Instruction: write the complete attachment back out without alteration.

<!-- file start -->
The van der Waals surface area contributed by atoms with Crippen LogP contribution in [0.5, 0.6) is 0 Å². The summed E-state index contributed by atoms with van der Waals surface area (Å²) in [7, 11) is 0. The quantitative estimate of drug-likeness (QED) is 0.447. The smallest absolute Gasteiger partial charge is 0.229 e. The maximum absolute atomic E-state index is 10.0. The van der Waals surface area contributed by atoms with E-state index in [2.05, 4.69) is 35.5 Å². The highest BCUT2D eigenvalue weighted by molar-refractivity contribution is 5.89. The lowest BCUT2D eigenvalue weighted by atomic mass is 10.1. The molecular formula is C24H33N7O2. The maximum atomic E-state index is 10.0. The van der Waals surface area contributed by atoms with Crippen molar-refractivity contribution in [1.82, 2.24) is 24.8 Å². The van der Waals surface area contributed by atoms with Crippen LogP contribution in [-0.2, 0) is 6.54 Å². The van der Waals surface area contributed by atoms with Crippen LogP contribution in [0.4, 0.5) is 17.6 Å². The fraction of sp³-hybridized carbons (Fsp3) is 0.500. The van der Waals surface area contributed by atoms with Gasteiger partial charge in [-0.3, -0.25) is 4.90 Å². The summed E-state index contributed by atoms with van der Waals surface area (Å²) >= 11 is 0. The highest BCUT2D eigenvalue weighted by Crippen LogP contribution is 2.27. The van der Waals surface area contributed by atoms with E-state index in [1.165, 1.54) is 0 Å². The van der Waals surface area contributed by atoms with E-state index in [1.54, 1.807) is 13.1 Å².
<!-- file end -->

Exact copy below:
The van der Waals surface area contributed by atoms with Crippen LogP contribution in [0.5, 0.6) is 0 Å². The summed E-state index contributed by atoms with van der Waals surface area (Å²) in [7, 11) is 0. The quantitative estimate of drug-likeness (QED) is 0.447. The smallest absolute Gasteiger partial charge is 0.229 e. The maximum absolute atomic E-state index is 10.0. The van der Waals surface area contributed by atoms with E-state index in [2.05, 4.69) is 35.5 Å². The highest BCUT2D eigenvalue weighted by molar-refractivity contribution is 5.89. The lowest BCUT2D eigenvalue weighted by atomic mass is 10.1. The molecular formula is C24H33N7O2. The maximum atomic E-state index is 10.0. The van der Waals surface area contributed by atoms with Crippen molar-refractivity contribution in [1.82, 2.24) is 24.8 Å². The van der Waals surface area contributed by atoms with Crippen LogP contribution in [-0.2, 0) is 6.54 Å². The van der Waals surface area contributed by atoms with Crippen LogP contribution in [0.4, 0.5) is 17.6 Å². The fraction of sp³-hybridized carbons (Fsp3) is 0.500. The van der Waals surface area contributed by atoms with Gasteiger partial charge in [-0.3, -0.25) is 4.90 Å². The summed E-state index contributed by atoms with van der Waals surface area (Å²) >= 11 is 0. The highest BCUT2D eigenvalue weighted by Crippen LogP contribution is 2.27. The van der Waals surface area contributed by atoms with E-state index in [1.165, 1.54) is 0 Å². The van der Waals surface area contributed by atoms with E-state index in [1.54, 1.807) is 13.1 Å².